Third Australian Conference on Personality and Individual Differences,
Ballarat, December 2004
Miles Bore, Don Munro and David Powis.
Individual differences when responding to moral dilemmas, Part 1: orientation, cognitive dissonance and certainty.
Our previous research has identified a Libertarian-Communitarian (Lib-Com) dimension of moral orientation. When presented with a series of moral dilemmas (the Mojac Scale) some respondents strongly agree with items that support individual rights and well-being while others strongly agree with opposing items that support the laws and norms of society. However, a proportion of respondents strongly agree with both item types. This we labelled as a Dual moral orientation. According to Festinger (1957), a context in
which two relevant and equally valued cognitions are in conflict produces cognitive dissonance. Nine hundred participants completed a computer administered version of the Mojac scale which also included dissonance and certainty items. As hypothesised, curvilinear relationships were found. Dual oriented respondents experienced greater dissonance and greater uncertainty when making moral decisions than Libertarian or Communitarian oriented respondents. Festinger's theory explains why some people experience greater psychological discomfort than others when faced with a moral dilemma.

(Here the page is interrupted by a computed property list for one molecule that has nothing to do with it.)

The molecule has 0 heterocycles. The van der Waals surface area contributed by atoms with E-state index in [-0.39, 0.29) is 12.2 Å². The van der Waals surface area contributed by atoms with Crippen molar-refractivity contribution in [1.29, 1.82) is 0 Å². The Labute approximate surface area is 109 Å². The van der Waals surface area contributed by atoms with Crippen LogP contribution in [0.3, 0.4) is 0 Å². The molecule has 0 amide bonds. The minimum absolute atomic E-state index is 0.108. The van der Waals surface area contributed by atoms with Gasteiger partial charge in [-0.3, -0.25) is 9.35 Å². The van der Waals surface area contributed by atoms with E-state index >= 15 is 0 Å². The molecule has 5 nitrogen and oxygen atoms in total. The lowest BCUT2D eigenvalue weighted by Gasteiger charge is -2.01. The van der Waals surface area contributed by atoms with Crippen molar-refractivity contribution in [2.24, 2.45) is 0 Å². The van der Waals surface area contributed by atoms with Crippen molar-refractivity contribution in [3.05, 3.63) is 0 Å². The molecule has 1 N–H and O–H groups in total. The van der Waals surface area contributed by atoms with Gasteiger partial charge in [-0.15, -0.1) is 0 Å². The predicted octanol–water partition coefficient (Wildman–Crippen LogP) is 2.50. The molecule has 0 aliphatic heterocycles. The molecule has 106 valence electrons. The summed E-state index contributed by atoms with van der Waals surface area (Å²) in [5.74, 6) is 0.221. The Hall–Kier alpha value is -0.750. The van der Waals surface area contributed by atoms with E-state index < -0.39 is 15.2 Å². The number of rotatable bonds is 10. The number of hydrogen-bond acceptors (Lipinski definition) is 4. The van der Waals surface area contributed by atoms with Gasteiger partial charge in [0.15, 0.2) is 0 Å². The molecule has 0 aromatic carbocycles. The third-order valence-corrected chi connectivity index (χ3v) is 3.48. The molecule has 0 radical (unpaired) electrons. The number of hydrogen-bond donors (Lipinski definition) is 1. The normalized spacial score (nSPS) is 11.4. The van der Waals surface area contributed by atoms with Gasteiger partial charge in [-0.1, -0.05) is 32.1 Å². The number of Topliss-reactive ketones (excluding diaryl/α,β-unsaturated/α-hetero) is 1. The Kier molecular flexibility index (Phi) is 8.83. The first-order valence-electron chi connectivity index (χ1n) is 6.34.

Don Munro, Miles Bore and David Powis.
Individual differences when responding to moral dilemmas, Part 2: the relationship between item response latencies and standard psychometric measures
Abstract: Response times for personality-type scales, although rarely utilised, are usually regarded as measures of uncertainty. In this study, a scale utilising moral dilemmas (see Bore et al, Part 1) was administered by computer to 900 medical school applicants, and the time taken to respond to each item was captured. Various item types were used in the scale, including those intended to measure certainty and cognitive dissonance; also, respondents can be categorised according to whether they give clear support for one of the moral orientations or are conflicted ('Dualist'). The various item responses were compared to their latencies, using various transformations of the time data. A variety of relationships are reported, that partially support the reliability and validity of the scale and its underlying rationale.